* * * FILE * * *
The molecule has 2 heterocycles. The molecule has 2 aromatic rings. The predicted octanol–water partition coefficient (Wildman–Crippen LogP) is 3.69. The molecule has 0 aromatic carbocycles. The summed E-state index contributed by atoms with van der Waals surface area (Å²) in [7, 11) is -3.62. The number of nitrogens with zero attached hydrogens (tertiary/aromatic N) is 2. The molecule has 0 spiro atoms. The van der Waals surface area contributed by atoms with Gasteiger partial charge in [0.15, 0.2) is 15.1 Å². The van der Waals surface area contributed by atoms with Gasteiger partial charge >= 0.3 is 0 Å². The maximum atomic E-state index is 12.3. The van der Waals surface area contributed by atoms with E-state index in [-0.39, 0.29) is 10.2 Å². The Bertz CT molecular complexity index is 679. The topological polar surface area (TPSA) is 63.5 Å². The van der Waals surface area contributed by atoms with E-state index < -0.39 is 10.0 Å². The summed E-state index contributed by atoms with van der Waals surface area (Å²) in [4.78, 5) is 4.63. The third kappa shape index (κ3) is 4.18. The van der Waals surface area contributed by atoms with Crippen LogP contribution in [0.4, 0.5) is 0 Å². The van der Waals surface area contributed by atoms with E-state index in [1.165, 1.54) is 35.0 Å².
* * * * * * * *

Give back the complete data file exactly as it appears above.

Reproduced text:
The molecule has 2 heterocycles. The molecule has 2 aromatic rings. The predicted octanol–water partition coefficient (Wildman–Crippen LogP) is 3.69. The molecule has 0 aromatic carbocycles. The summed E-state index contributed by atoms with van der Waals surface area (Å²) in [7, 11) is -3.62. The number of nitrogens with zero attached hydrogens (tertiary/aromatic N) is 2. The molecule has 0 spiro atoms. The van der Waals surface area contributed by atoms with Gasteiger partial charge in [0.15, 0.2) is 15.1 Å². The van der Waals surface area contributed by atoms with Gasteiger partial charge >= 0.3 is 0 Å². The maximum atomic E-state index is 12.3. The van der Waals surface area contributed by atoms with E-state index in [-0.39, 0.29) is 10.2 Å². The Bertz CT molecular complexity index is 679. The topological polar surface area (TPSA) is 63.5 Å². The van der Waals surface area contributed by atoms with E-state index < -0.39 is 10.0 Å². The summed E-state index contributed by atoms with van der Waals surface area (Å²) in [4.78, 5) is 4.63. The third kappa shape index (κ3) is 4.18. The van der Waals surface area contributed by atoms with Crippen LogP contribution in [0.4, 0.5) is 0 Å². The van der Waals surface area contributed by atoms with E-state index in [1.165, 1.54) is 35.0 Å².